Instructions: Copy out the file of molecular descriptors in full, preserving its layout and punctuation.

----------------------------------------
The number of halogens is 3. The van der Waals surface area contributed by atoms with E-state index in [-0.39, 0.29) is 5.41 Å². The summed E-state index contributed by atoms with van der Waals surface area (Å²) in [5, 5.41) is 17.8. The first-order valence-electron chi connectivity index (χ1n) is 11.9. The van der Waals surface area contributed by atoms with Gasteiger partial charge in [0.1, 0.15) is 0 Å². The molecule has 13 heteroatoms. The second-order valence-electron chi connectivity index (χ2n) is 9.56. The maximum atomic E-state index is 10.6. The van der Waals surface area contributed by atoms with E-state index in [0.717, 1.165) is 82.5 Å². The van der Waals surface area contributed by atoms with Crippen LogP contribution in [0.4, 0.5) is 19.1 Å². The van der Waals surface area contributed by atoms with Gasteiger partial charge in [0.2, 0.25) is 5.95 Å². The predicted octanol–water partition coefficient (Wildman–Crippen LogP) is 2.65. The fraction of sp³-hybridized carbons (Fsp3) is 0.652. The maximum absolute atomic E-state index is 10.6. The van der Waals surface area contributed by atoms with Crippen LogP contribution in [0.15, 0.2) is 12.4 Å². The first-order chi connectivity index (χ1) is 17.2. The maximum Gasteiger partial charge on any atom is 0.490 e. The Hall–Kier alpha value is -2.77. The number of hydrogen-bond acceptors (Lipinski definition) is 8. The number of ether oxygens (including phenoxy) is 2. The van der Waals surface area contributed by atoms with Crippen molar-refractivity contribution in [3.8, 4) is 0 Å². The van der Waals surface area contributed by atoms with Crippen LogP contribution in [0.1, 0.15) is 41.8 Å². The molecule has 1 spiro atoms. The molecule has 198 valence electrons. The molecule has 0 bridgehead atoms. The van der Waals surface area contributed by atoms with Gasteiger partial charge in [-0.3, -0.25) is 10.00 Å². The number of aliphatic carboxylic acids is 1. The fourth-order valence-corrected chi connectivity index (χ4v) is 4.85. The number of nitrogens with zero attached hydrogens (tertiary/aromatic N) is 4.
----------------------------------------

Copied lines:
The number of halogens is 3. The van der Waals surface area contributed by atoms with E-state index in [-0.39, 0.29) is 5.41 Å². The summed E-state index contributed by atoms with van der Waals surface area (Å²) in [5, 5.41) is 17.8. The first-order valence-electron chi connectivity index (χ1n) is 11.9. The van der Waals surface area contributed by atoms with Gasteiger partial charge in [0.1, 0.15) is 0 Å². The molecule has 13 heteroatoms. The second-order valence-electron chi connectivity index (χ2n) is 9.56. The maximum atomic E-state index is 10.6. The van der Waals surface area contributed by atoms with E-state index in [0.717, 1.165) is 82.5 Å². The van der Waals surface area contributed by atoms with Crippen LogP contribution in [0.4, 0.5) is 19.1 Å². The van der Waals surface area contributed by atoms with Gasteiger partial charge in [0.2, 0.25) is 5.95 Å². The predicted octanol–water partition coefficient (Wildman–Crippen LogP) is 2.65. The fraction of sp³-hybridized carbons (Fsp3) is 0.652. The maximum absolute atomic E-state index is 10.6. The van der Waals surface area contributed by atoms with Crippen LogP contribution in [0.15, 0.2) is 12.4 Å². The first-order chi connectivity index (χ1) is 17.2. The maximum Gasteiger partial charge on any atom is 0.490 e. The Hall–Kier alpha value is -2.77. The number of hydrogen-bond acceptors (Lipinski definition) is 8. The number of ether oxygens (including phenoxy) is 2. The van der Waals surface area contributed by atoms with Crippen molar-refractivity contribution in [3.8, 4) is 0 Å². The van der Waals surface area contributed by atoms with Crippen LogP contribution in [0.1, 0.15) is 41.8 Å². The molecule has 1 spiro atoms. The molecule has 198 valence electrons. The molecule has 0 bridgehead atoms. The van der Waals surface area contributed by atoms with Gasteiger partial charge in [-0.3, -0.25) is 10.00 Å². The number of aliphatic carboxylic acids is 1. The fourth-order valence-corrected chi connectivity index (χ4v) is 4.85. The number of nitrogens with zero attached hydrogens (tertiary/aromatic N) is 4.